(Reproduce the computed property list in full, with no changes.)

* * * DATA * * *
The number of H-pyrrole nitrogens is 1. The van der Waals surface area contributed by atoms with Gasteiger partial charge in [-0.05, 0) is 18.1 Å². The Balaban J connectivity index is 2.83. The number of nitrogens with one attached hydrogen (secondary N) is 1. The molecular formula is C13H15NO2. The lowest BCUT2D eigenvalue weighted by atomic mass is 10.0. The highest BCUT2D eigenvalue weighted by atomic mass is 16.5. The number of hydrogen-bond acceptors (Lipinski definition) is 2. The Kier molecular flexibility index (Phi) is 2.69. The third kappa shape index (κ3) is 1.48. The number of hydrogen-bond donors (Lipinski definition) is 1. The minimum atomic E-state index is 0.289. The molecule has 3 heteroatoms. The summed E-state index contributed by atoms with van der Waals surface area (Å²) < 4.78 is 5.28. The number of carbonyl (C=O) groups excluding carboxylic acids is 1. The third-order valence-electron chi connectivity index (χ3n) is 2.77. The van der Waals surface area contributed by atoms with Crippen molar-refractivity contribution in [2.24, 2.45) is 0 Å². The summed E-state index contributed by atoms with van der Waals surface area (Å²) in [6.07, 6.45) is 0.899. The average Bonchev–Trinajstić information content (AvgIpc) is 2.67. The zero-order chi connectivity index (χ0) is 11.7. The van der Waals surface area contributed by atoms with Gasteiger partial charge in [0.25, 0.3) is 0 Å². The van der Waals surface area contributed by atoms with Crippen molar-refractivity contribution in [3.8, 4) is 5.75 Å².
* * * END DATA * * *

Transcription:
The number of H-pyrrole nitrogens is 1. The van der Waals surface area contributed by atoms with Gasteiger partial charge in [-0.05, 0) is 18.1 Å². The Balaban J connectivity index is 2.83. The number of nitrogens with one attached hydrogen (secondary N) is 1. The molecular formula is C13H15NO2. The lowest BCUT2D eigenvalue weighted by atomic mass is 10.0. The highest BCUT2D eigenvalue weighted by atomic mass is 16.5. The number of hydrogen-bond acceptors (Lipinski definition) is 2. The Kier molecular flexibility index (Phi) is 2.69. The third kappa shape index (κ3) is 1.48. The number of hydrogen-bond donors (Lipinski definition) is 1. The minimum atomic E-state index is 0.289. The molecule has 3 heteroatoms. The summed E-state index contributed by atoms with van der Waals surface area (Å²) < 4.78 is 5.28. The number of carbonyl (C=O) groups excluding carboxylic acids is 1. The third-order valence-electron chi connectivity index (χ3n) is 2.77. The van der Waals surface area contributed by atoms with Crippen molar-refractivity contribution in [2.24, 2.45) is 0 Å². The summed E-state index contributed by atoms with van der Waals surface area (Å²) in [6.07, 6.45) is 0.899. The average Bonchev–Trinajstić information content (AvgIpc) is 2.67. The zero-order chi connectivity index (χ0) is 11.7. The van der Waals surface area contributed by atoms with Gasteiger partial charge in [0.25, 0.3) is 0 Å². The van der Waals surface area contributed by atoms with Crippen molar-refractivity contribution in [3.8, 4) is 5.75 Å².